A Message for the person who nearly ran me over – Those Traveling Faster May See Things Earlier

This is a brief trepanning blog post, just to get my pent up fury out of the way. It’ll be packed with errors. I am writing it for medicinal reasons.

Having dropped off my son at school, I was walking home through the residential streets of my home town with no plans to meet the bumpers or bonnets of any Land Rover Discoveries, sporty or otherwise . About 100 yards from the school, which is in quiet, suburban area of small roads, houses and patches of woodland, there is a little T junction. It’s barely a T junction even, it is just a turning onto a residential street. When looking before crossing, you can’t see much of the road which cars may turn off from. There are trees in the way, plus, as it is just by a school and it was school run time for both drivers and pedestrians, oh and it is not a major road, and it’s near a park,  you wouldn’t speed down it so fast that you’d take the turn into a residential street on the wrong side of the road. You just wouldn’t. That is, unless you drive a car with the registration CS52***.

I admit, I was on the phone talking about Soulwax with Michael Legge, but I did look before I crossed. I saw the ten metres or so of the road that is visible, saw nothing on it, and began to cross, as I did so, I moved the conversation from Soulwax to a prog band called Comedy of Errors.  Just before I got to the other side, I saw a shiny bonnet and heard the sound of a car suddenly stopping very near me. I continued, perturbed at my proximity to death, slightly befuddled by it. In fact, I was cross enough that I thought it best to keep walking as it is a residential area near a school and was pre-watershed, and no one wants to start their Monday listening to a bespectacled man going ballistic with language (but if you do, why not listen to the Vitriola podcast now).  At that point, the person driving decided to shout at me as if it was my fault. Now it might have been, but equally, the driver was on the wrong side of the road and, with the limited vision I had before when starting to cross, the driver was not in view on either of the residential roads near a school.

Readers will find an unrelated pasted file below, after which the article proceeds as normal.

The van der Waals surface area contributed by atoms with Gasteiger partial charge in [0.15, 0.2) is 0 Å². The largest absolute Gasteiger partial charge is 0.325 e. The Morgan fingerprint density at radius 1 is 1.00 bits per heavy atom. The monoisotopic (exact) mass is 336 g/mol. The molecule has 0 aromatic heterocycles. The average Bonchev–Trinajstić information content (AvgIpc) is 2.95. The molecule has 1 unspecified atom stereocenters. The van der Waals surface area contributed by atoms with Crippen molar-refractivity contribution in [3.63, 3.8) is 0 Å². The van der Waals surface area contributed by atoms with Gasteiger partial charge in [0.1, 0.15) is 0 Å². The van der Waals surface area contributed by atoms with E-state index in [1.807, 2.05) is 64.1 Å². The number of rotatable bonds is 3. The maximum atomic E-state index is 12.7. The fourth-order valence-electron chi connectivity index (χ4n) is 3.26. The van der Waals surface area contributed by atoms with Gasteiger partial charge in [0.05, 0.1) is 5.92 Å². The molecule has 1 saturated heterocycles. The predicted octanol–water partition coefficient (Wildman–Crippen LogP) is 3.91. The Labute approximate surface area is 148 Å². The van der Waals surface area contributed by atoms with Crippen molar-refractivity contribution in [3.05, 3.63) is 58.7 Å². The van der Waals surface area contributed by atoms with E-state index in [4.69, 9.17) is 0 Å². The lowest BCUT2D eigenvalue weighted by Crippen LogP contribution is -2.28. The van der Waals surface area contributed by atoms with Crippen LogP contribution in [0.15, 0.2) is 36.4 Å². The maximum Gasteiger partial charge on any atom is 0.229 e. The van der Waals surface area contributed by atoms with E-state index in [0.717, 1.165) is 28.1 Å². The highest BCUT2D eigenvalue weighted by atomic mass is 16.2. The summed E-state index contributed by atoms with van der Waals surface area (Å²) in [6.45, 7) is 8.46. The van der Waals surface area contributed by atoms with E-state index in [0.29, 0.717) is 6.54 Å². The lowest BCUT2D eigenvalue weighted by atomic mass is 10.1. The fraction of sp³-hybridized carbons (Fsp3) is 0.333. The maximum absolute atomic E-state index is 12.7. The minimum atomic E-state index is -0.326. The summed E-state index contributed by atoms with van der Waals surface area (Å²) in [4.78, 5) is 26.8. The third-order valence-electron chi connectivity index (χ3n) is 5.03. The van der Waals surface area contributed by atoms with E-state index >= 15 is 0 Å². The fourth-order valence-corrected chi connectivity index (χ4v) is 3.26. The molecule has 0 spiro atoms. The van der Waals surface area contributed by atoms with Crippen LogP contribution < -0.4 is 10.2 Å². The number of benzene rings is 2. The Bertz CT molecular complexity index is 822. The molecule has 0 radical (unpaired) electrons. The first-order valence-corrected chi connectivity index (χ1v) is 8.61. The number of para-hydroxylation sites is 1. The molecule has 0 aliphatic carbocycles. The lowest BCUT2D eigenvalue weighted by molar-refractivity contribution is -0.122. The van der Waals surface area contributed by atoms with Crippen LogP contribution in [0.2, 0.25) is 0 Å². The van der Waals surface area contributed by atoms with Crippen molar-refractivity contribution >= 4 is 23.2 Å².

I did not take well to taking the blame for the failure of her manslaughter.

The driver continued to berate me. A friendly passer-by, also returning from the school, joined in attempting to explain that it was not necessarily this dawdling, prog yapping meat bag’s fault.

I explained that I could not see the car when crossing the road as she was not visible as I stepped out.

The driver said, “but I could see you!”

The driver had obviously forgotten that they were traveling in a car at speed and I was traveling at foot, probably at somewhere between 2 and 3 miles per hour. At the very, very least, the driver was traveling at 10 times my speed. Throughout the rest of their journey post botched assassination, the driver would see things long before me. The driver would see the bakery a good ten minutes before me, and the chemists, and hopefully the old man on a bicycle who delivers the free local newspaper. At this point, I should have said something clever involving Einstein and frames of reference and perception, but I was neither smart enough or calm enough, I am not Professor Brian Cox. If I was Professor Brian Cox, I wouldn’t be walking, I’d be in my gold plated sedan chair).